Dendritic cells (DC) act as sentinels of the skin immune system and initiate humoral and cellular immunity. This unique ability renders them optimal targets for immunotherapy of various skin diseases, such as melanoma. Indeed, DC-based immunotherapy has proven its potential to prime T cell responses against tumours but clinical responses are insufficient. To improve DC-based immunotherapy, we need to understand how skin DC are affected by tumour development. We are specifically interested in understanding the effects of altered metabolism and infiltration of suppressive immune cells on DC function. With the help of mouse models for melanoma, we investigate skin DC subsets in tumours both phenotypically and functionally by means of multiplex flow cytometry and microscopy as well as immunoassays. With this knowledge, we can further develop skin immunisation strategies for the treatment of cancer. At present, we are working on targeting antigens to skin DC subsets with the help of antibodies against C-type lectin receptors DEC-205 and Langerin in mouse models, but also human skin explant cultures. Moreover, we are testing a novel immunotherapeutic approach using nanoparticles coated with a specific Langerin ligand. As the future of cancer treatment lies in combination therapy, we are evaluating the potential of using DC-based immunotherapy together with tumour-targeted therapy, e.g. BRAF/MEK-inhibitor therapy. In collaboration with the 3D-biorpinting lab at the MUI we are also developing future alternatives for animal experiments, such as immunocompetent 3D-bioprinted skin/melanoma-on chip-models. These novel models will allow in situ investigation by live cell imaging of DC interacting with tumour cells during tumour-targeted therapy.

These diverse model systems will enable us to unravel communication between DC subtypes and tumour cells with the ultimate goal to advance existing therapeutic strategies.

Fig. 1:Dendritic cells (green) interact with T cells (red) in skin cancer (confocal imaging by Martin Hermann).
Fig. 1:Dendritic cells (green) interact with T cells (red) in skin cancer (confocal imaging by Martin Hermann).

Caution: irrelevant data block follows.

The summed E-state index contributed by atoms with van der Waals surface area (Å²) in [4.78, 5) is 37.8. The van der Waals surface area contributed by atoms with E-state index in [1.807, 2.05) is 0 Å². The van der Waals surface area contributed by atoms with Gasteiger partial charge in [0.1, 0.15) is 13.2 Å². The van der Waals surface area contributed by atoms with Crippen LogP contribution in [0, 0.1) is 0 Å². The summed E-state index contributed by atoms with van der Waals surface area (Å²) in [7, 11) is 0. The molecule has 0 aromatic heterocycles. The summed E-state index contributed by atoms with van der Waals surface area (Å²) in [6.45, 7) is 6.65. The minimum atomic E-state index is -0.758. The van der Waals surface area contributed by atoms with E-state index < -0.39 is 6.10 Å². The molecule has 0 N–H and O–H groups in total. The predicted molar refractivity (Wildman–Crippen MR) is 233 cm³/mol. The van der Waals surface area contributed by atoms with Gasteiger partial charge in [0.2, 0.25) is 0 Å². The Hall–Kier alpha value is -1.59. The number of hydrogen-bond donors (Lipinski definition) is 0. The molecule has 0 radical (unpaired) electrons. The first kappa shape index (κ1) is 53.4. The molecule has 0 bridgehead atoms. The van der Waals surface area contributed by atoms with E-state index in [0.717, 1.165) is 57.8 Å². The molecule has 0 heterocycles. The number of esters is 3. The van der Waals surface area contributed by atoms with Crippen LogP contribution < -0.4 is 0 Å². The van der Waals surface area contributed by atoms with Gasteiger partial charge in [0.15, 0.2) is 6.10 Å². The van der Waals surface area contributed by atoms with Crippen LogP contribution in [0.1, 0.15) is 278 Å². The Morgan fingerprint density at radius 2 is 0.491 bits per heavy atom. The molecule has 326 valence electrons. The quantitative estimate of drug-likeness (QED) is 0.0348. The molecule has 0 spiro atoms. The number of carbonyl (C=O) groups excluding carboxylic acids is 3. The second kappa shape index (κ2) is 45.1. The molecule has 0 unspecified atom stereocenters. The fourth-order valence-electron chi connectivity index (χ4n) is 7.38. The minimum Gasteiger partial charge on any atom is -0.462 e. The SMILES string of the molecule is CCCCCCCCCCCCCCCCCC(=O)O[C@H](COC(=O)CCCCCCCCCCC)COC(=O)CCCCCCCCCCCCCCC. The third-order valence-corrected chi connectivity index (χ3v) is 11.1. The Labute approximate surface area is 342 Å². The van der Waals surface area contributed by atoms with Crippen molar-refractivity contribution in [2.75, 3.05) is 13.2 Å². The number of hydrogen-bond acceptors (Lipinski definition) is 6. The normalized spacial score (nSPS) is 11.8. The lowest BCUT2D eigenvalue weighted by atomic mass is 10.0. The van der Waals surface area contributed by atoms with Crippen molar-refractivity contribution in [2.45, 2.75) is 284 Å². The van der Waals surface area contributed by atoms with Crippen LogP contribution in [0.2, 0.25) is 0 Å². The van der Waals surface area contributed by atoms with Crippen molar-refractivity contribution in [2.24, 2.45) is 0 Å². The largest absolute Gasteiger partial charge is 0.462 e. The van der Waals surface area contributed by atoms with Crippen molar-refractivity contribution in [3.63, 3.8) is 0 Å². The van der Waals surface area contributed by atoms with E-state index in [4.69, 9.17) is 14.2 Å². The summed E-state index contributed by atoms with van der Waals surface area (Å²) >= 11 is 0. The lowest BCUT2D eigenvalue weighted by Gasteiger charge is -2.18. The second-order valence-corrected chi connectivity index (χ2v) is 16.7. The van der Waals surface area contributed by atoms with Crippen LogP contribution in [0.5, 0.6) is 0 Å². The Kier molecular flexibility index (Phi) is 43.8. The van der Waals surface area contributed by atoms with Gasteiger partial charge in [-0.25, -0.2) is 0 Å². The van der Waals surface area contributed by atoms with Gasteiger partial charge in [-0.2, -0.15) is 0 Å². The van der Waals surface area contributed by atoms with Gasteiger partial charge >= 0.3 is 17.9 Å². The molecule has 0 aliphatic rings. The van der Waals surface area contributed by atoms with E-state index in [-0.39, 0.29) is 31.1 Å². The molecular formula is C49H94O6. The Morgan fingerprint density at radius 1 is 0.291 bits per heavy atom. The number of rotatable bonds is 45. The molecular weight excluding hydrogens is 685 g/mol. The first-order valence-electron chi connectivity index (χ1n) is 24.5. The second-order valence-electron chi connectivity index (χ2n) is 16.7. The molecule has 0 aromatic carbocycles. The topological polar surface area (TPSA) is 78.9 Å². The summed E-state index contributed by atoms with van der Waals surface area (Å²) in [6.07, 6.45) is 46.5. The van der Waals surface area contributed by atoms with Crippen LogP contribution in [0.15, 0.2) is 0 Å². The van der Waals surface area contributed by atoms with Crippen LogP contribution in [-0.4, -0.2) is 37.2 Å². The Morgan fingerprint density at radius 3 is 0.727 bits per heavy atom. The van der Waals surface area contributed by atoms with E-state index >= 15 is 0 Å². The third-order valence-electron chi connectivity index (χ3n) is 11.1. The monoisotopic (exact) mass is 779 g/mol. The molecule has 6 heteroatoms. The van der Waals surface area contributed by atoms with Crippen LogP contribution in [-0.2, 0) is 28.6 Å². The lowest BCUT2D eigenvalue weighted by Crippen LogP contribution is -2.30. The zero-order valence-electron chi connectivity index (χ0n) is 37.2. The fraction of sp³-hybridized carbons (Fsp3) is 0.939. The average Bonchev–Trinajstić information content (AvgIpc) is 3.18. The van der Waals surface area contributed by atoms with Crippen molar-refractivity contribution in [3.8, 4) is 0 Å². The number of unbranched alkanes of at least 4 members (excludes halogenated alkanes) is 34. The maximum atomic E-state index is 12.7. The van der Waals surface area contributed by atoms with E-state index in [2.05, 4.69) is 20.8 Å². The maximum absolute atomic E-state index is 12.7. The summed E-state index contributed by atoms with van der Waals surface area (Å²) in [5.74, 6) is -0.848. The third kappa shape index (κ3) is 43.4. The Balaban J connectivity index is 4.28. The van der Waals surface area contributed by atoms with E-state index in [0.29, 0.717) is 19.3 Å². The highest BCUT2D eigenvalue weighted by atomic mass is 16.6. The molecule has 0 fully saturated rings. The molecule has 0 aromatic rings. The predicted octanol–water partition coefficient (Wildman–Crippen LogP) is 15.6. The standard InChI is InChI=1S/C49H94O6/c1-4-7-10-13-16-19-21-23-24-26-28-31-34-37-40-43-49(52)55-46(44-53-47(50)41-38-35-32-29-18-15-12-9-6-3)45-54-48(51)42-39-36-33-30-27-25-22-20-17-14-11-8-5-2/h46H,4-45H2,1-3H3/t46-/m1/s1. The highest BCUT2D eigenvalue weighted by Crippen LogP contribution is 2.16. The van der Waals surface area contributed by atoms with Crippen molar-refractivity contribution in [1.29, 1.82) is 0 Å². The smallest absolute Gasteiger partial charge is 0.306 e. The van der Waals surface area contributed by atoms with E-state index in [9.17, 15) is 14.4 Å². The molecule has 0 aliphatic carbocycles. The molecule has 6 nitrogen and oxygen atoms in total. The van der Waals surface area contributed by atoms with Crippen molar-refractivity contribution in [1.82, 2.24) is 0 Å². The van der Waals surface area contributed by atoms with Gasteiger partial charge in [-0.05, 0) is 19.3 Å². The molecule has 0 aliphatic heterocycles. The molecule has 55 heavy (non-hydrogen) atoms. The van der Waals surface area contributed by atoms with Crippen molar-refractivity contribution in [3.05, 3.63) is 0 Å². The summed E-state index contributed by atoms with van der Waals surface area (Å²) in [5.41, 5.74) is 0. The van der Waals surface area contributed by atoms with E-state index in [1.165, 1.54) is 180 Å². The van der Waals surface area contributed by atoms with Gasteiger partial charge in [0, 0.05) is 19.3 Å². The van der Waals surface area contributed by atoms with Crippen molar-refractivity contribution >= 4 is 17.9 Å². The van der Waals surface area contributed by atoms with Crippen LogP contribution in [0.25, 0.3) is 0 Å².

Atopic Dermatitis

Sandrine Dubrac, Deborah Minzaghi, Verena Moosbrugger-Martinz

Atopic dermatitis is the most common chronic, inflammatory skin disease worldwide with a yearly prevalence of 1-23% in both children and adults. It is characterised by Th2 inflammation over dry skin. Moreover, atopic dermatitis is associated with comorbidities, which lead to a significant disease burden on patients and societies. Our research is dedicated to a better understanding of the pathogenesis of atopic dermatitis by using a holistic approach including metabolic abnormalities, skin microbiota and systemic immune abnormalities. An essential tool of our research is high-quality 3D organotypic cultures that we generate with patients’ keratinocytes. In addition, we have demonstrated that Langerhans cells are key players in the development of atopic dermatitis. Our recent research has breached the paradigm that all patients with atopic dermatitis are superinfected with staphylococcus aureus. What’s more, we were the first to decipher the role of the pregnane x receptor (PXR), a master regulator of xenobiotic metabolism, in the skin by demonstrating that PXR overexpression leads to atopic dermatitis–like symptoms. Interestingly, our recent research has pointed to a major role of PXR in the skin response to environmental pollutants such as endocrine disruptors.With in-house dermatologists, we are currently deciphering the molecular pathomechanisms behind the comorbidities in atopic dermatitis. This research is largely empowered by a tight collaboration with the Department of Human Genetic (MUI). Last but not least, we strive to develop novel therapeutic strategies to treat inflammatory skin diseases (patent EP22187107.2) in the context of a translational research project.

Fig. 2: Organotypic 3D epidermal cultures were stained with H&E (left panel) or corneodesmosin (green, right panel). Immunofluorescence staining was visualised by confocal microscopy.
Fig. 2: Organotypic 3D epidermal cultures were stained with H&E (left panel) or corneodesmosin (green, right panel). Immunofluorescence staining was visualised by confocal microscopy.

Gene Therapy

Daniela Ortner-Tobider, Thomas Trafoier, Matthias Schmuth, Christina Heufler-Tiefenthaler

The goal of this project is to correct keratin filament fragility by means of gene editing approaches (CRISP/Cas9), to ameliorate disorders of cornification.